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State of Being

New poetry book, "World Tree," questions the thorny nature of existence.


Poet David Wojahn - JAY PAUL/FILE
  • Jay Paul/file
  • Poet David Wojahn

History, self and the body make up the three load-bearing branches of David Wojahn's latest collection of poems, "World Tree" (University of Pittsburgh Press, $15.95). These branches converge to form a corpus of reality, authenticity and personality.

The origins for the book emerged from the Richmond-based poet's fascination with artifacts, especially those in the form of prehistoric ochre paintings on cave walls. According to Wojahn, who shepherds a terrific poetry program at Virginia Commonwealth University, there's something in an artifact, image, song, or even in a memory's ability to survive that can offer a "notion of astonishment" and also link us and our own persistence to theirs.

Connecting with these images and the people who made them is as essential as connecting with family, personal experiences and influential public events. The survival of these artifacts provides a sort of "faith in continuity," that something of the good endures. Wojahn uses the image (attached to each piece in the sequence) as a fulcrum that balances otherwise disparate elements, defying the more traditional ekphrastic poems that merely comment on and detail what's pictured. Often it's the "smudged birds" or the "Mother [who] is eye through slat," or the cadence of things verbalized, yet barely recognizable, that pulls the heavy weight of meaning from these pieces, such as it is with the palimpsest of a ghost-spirit daughter floating near her faceless parents.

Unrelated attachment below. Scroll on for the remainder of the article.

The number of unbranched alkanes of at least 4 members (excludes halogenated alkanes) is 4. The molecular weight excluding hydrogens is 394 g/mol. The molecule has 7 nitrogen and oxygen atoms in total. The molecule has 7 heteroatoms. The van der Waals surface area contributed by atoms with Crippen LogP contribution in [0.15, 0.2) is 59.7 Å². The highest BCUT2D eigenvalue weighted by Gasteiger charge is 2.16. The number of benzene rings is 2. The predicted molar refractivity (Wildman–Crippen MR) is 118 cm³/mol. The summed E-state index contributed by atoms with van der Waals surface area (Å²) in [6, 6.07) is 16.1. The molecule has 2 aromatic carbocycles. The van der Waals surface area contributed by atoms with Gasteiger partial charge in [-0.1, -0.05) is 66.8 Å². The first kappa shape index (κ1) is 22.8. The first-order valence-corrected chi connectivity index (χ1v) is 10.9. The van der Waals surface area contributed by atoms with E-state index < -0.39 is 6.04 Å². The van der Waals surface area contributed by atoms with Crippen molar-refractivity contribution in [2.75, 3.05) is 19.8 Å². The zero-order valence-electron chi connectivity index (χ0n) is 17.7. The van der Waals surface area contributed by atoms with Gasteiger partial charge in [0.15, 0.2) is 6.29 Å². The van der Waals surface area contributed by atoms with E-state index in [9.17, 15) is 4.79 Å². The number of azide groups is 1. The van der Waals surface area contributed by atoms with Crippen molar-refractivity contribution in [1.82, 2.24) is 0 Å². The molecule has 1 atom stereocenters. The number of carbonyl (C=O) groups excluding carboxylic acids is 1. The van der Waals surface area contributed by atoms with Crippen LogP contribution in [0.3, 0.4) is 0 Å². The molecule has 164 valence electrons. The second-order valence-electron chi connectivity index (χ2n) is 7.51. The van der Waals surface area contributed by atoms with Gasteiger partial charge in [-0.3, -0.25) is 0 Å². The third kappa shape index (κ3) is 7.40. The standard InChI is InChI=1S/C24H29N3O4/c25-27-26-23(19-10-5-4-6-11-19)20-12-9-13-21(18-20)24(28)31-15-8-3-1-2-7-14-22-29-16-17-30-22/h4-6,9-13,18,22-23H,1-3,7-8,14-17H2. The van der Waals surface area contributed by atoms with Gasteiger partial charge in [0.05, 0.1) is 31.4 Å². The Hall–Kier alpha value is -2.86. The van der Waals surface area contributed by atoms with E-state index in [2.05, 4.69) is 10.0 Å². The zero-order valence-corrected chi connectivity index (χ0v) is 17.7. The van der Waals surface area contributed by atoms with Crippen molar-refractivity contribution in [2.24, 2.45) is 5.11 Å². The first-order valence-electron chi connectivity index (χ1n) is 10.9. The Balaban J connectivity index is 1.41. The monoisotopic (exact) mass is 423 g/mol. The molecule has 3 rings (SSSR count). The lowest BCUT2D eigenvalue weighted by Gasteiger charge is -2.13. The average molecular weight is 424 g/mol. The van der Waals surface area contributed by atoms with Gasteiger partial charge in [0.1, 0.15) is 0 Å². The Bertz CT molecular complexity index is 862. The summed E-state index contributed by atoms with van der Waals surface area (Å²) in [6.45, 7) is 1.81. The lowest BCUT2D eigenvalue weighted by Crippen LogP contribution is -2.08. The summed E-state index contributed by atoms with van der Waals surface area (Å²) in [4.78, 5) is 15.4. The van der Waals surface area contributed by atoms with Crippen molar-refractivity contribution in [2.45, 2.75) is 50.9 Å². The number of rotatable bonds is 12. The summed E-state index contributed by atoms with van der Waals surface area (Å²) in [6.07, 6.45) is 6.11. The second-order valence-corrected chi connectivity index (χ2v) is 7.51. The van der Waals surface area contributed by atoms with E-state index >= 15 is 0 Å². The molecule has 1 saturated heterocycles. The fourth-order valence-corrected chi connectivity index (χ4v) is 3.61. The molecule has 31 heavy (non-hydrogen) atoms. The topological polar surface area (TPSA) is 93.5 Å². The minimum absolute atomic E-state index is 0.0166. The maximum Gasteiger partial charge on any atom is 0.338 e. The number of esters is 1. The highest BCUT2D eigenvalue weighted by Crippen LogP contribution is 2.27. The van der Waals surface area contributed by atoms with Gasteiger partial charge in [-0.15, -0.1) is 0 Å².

In the same vicinity arises the poet's mother in a voting booth, her politics and health triggering the anxiety the narrator feels at the mercy of a "fascist droning on" via the hospital radio while he helplessly attends to his sick child. All things are connected in "World Tree." Sacred questions of existence (for instance, "When will you know you have died?") are routinely and yet profoundly mixed with the profane, such as they are in the photograph of Dick Cheney in a gas mask "programmed to swallow your thoughts," or the image of a smiling Sabrina Herman leaning over a dead man at Abu Ghraib, spliced with another ancient body preparing "for the perilous & beflowered afterlife." Simply put, Wojahn proves why he is one of the best American poets, and "World Tree" deserves to be read and admired. S

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